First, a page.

Coaching has become a popular way to help professionals achieve top performance. According to the Wall Street Journal, there is an increasing trend in top corporations towards hiring external coaches to work with senior level executives. Law firms are also beginning to recognize the value of hiring coaches to work with attorneys who have great legal skills but need to develop their marketing and practice management skills. Similarly, individual attorneys who want to work more effectively, develop more business or find better work/life balance are turning to coaches as well.
Coaching is a service that helps executives and professionals achieve higher levels of performance. The theory behind coaching is simple. While a personal trainer might help an individual develop and follow a fitness plan, a professional coach can help an attorney clarify professional goals and create an action plan for reaching these goals. A professional coach then works with the professional to ensure that these goals are reached.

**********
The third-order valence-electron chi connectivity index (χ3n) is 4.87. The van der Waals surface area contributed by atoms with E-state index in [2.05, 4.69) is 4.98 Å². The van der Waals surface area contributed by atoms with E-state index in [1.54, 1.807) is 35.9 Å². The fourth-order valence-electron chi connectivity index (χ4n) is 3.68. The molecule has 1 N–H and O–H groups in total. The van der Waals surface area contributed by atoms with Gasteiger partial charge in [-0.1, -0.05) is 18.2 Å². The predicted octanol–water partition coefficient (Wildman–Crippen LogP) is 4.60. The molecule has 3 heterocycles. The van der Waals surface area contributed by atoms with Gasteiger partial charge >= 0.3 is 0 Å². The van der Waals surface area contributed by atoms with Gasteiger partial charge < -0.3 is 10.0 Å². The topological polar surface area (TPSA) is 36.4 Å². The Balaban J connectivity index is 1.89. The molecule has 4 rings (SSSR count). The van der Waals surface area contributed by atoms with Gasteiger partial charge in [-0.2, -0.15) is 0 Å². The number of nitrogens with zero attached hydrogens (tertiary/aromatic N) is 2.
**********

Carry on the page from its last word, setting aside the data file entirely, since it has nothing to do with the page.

A coach is a sounding board, a reality check and a mentor. A coach provides support, validation and resources. A coach holds you accountable and helps you move past roadblocks. An effective coach provides a highly customized service which takes into account your specific goals and your particular strengths and weaknesses.
To best understand what coaching is, it is useful to review some examples of how coaching works. Please click here. For a lengthier article on coaching that I co-authored for the American Bar Association, click here.
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